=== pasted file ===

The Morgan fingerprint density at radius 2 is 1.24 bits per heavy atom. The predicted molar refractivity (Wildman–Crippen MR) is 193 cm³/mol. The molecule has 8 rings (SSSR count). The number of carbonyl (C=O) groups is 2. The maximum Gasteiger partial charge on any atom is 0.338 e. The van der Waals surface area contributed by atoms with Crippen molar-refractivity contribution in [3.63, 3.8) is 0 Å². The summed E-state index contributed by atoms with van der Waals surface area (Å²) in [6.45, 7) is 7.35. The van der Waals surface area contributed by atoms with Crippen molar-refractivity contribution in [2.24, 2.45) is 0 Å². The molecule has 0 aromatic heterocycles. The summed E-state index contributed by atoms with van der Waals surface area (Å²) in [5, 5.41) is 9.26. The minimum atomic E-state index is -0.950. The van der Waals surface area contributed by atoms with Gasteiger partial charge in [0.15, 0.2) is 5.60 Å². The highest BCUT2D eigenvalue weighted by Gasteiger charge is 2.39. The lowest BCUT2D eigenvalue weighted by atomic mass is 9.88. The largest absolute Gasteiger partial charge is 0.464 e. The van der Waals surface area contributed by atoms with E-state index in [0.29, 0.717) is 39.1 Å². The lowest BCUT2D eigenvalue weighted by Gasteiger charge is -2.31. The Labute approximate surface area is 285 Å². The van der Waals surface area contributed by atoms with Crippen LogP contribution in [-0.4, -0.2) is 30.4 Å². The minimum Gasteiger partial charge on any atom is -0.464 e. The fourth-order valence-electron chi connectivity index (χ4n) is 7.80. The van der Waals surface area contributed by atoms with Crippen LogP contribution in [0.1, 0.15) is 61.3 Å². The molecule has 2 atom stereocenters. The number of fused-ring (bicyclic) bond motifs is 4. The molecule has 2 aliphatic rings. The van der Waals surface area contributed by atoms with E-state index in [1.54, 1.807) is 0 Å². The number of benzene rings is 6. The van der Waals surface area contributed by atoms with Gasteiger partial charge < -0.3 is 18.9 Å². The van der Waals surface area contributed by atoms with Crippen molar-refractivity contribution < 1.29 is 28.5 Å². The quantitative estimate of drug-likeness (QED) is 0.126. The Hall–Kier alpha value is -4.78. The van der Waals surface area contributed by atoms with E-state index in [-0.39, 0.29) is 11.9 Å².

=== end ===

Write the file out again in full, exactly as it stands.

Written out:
The Morgan fingerprint density at radius 2 is 1.24 bits per heavy atom. The predicted molar refractivity (Wildman–Crippen MR) is 193 cm³/mol. The molecule has 8 rings (SSSR count). The number of carbonyl (C=O) groups is 2. The maximum Gasteiger partial charge on any atom is 0.338 e. The van der Waals surface area contributed by atoms with Crippen molar-refractivity contribution in [3.63, 3.8) is 0 Å². The summed E-state index contributed by atoms with van der Waals surface area (Å²) in [6.45, 7) is 7.35. The van der Waals surface area contributed by atoms with Crippen molar-refractivity contribution in [2.24, 2.45) is 0 Å². The molecule has 0 aromatic heterocycles. The summed E-state index contributed by atoms with van der Waals surface area (Å²) in [5, 5.41) is 9.26. The minimum atomic E-state index is -0.950. The van der Waals surface area contributed by atoms with Gasteiger partial charge in [0.15, 0.2) is 5.60 Å². The highest BCUT2D eigenvalue weighted by Gasteiger charge is 2.39. The lowest BCUT2D eigenvalue weighted by atomic mass is 9.88. The largest absolute Gasteiger partial charge is 0.464 e. The van der Waals surface area contributed by atoms with E-state index in [0.29, 0.717) is 39.1 Å². The lowest BCUT2D eigenvalue weighted by Gasteiger charge is -2.31. The Labute approximate surface area is 285 Å². The van der Waals surface area contributed by atoms with Crippen LogP contribution in [-0.4, -0.2) is 30.4 Å². The minimum Gasteiger partial charge on any atom is -0.464 e. The fourth-order valence-electron chi connectivity index (χ4n) is 7.80. The van der Waals surface area contributed by atoms with Crippen LogP contribution in [0.1, 0.15) is 61.3 Å². The molecule has 2 atom stereocenters. The number of fused-ring (bicyclic) bond motifs is 4. The molecule has 2 aliphatic rings. The van der Waals surface area contributed by atoms with E-state index in [1.54, 1.807) is 0 Å². The number of benzene rings is 6. The van der Waals surface area contributed by atoms with Gasteiger partial charge < -0.3 is 18.9 Å². The van der Waals surface area contributed by atoms with Crippen molar-refractivity contribution < 1.29 is 28.5 Å². The quantitative estimate of drug-likeness (QED) is 0.126. The Hall–Kier alpha value is -4.78. The van der Waals surface area contributed by atoms with E-state index in [-0.39, 0.29) is 11.9 Å².